When it comes to eating, he said, changing eating behaviors is more helpful than dieting and deprivation.
“I tell people not to demonize food. Moderation is key,” he said. It’s also more realistic to transition to eating smaller amounts. Contributing factors to over-eating are eating too fast and performing other tasks while eating.
Grabill has been eating opposite-handed for about 10 years.
“It automatically slows me down. And, after doing it for 10 years, I’ve gotten better but if I pick up speed I notice it and it becomes conscious. It re-directs me to eat more slowly.”
Eating more slowly is helpful because it takes the brain 20 minutes to recognize or “catch up” to the stomach’s feeling of fullness.
Aardema agrees and offers these tips:
n Before picking up the fork, pause and share thanks.
n Use positive affirmations to help us listen to the signals our body is giving us.
n Pour a serving into a small bowl and put the food away to make serving more less tempting.
n Add greater quantities of non-starchy vegetables; vegetables should comprise the greatest volume on the plate.
Grabill said it is also helpful to see high-carbohydrate foods, like pasta, as a side dish instead of the main dish. A lean portion of fish or chicken, a large salad and a small dish of pasta is a healthier balance than a large plate of pasta.
Aardema, of Wheat Ridge, Colorado, agrees that many people eat without thinking and a key is increased awareness. Pausing before picking up a fork helps.
“Most of us are distracted when we’re eating. We’re on autopilot (looking at a screen, driving, etc.) and unaware of the amount of food we’re consuming. It’s about becoming aware and appreciative of the foods we’re choosing to nourish our bodies, minds and spirits. When we eat on autopilot we’re likely not absorbing and digesting our foods well because we’re in a state of fight or flight. By slowing down, taking deep breaths and feeling gratitude we can turn on our parasympathetic system which is known as rest and digest.”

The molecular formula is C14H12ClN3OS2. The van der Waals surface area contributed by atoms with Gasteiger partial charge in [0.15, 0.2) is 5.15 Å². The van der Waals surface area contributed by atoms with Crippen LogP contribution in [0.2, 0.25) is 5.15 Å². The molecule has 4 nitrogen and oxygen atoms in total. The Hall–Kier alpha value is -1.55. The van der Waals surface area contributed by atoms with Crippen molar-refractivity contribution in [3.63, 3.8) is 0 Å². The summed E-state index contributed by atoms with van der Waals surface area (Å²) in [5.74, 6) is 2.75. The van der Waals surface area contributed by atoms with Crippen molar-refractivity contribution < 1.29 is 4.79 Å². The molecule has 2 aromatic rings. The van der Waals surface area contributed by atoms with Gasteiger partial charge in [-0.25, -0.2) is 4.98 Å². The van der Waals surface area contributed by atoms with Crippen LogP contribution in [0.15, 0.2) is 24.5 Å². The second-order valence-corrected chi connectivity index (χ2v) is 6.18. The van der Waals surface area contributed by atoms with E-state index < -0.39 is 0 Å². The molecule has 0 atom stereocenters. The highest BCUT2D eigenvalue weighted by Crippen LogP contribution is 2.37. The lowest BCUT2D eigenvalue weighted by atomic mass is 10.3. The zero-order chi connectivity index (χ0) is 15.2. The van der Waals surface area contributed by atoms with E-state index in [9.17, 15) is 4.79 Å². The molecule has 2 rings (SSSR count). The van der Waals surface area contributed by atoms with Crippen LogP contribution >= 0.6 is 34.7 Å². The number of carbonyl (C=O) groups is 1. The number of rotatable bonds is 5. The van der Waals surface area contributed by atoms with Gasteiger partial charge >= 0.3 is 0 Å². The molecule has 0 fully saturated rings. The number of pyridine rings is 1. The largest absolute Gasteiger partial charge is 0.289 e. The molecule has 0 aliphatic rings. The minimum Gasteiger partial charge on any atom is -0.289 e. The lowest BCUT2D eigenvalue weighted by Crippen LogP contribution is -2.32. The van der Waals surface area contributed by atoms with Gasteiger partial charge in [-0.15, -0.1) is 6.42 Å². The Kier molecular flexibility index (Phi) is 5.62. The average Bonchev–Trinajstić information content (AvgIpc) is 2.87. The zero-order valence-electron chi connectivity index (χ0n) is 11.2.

Give thanks for the person who made the meal, for something wonderful that happened during the day, she said because by “pausing we become more mindful of the experience and aren’t at as much risk for eating on autopilot. More ways to become aware … intentionally notice colors, texture and smell before taking a bite, then chew and really tasting the food.”
Additionally, she recommends body scans — checking in with your body — to help find out if eating continues due to hunger or “if we’re eating just for the sake of eating.” She said the Confucian teaching, “Hara hachi bun me,” which translates to “eating until you are 8 out of 10 parts full” also helps increase mindfulness.
“‘Hara hachi bun me’ is the idea of not eating until you’re stuffed, to the point of unbuttoning your pants, feeling uncomfortable. It’s the idea that we want to be pleasantly satiated, eating just enough so that we have energy to take on the day, go for a walk, get some fresh air, fall into flow. It’s the difference between wanting to take a nap after eating or veg in-front of the TV or diving into a project that allows us to flourish,” she said.
Staff writer Patt Keith is at 949-7030.